Saturday September 9, 2017
Players stand before the football match between Hodan (orange) and Waberi district (yellow) for the first time in thirty years at the Konis Stadium, renovated by FIFA, in Modadishu, Somalia, on September, 8, 2017. AFP Photo
MOGADISHU: Several thousand fans on Friday watched the first night-time football match to be played in Mogadishu since chaos descended on the Somali capital nearly three decades ago, raucously backing their respective teams in what the mayor called a “historic” event.
The match – the final of a city-wide club tournament for 16- to 18-year-olds – took place at the Konis Stadium, which has been renovated by FIFA.
It was broadcast live on several television channels but took place under tight security because of the threat posed by the Shabaab Islamist group.“Tonight is a historic night which people waited for more than 30 years. I tell you that Mogadishu is secure and people deserve more than this,” Mayor Tabit Abdi Mohamed said after the match, which saw Waberi beat Hodon 3-0.
“There are thousands and thousands of people who are out here tonight to watch this football game. We will continue making history.”
Omar Ibrahim Abdisalam, a spokesman for the Somali Football Federation, said the last night game in Mogadishu had been staged back in 1988.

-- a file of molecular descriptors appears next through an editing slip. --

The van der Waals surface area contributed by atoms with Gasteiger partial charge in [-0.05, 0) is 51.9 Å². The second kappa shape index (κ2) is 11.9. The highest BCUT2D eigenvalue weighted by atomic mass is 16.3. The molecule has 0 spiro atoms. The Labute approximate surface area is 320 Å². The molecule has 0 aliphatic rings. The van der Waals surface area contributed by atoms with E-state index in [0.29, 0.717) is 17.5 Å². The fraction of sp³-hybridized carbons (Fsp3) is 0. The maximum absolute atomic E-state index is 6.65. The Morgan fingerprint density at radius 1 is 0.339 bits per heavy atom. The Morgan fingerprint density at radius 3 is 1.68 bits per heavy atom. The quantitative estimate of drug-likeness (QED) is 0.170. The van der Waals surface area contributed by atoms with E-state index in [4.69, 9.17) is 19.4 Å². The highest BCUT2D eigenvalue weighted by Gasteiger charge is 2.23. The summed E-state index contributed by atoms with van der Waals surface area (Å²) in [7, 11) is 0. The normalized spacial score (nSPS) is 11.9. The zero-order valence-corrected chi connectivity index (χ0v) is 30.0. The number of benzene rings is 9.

The federation hopes Friday’s game will open the door to similar matches.
“It is a step towards peace and stability after so many years in the darkness,” local resident Hanad Gulled said before the encounter.
“If Somalia can once again consider matches in the evening in Mogadishu, then we are not so far from returning to the former peaceful days.”
But Gulled admitted that for safety reasons, he would watch the match on TV.
The Shabaab have shown in recent months that they have the capacity to carry out large-scale attacks in the centre of the capital, using vehicles stuffed with explosives or armed groups.
Since the fall of President Siad Barre’s regime in 1991, Somalia has been plunged into chaos and violence, supported by clan militias, criminal gangs and Islamist groups.
The Shabaab want to defeat the fragile Somali central government, backed by the international community and the 22,000 troops of the African Union Mission to Somalia (AMISOM).
They were driven out of Mogadishu in August 2011 and later lost most of their strongholds, but they still control vast rural areas.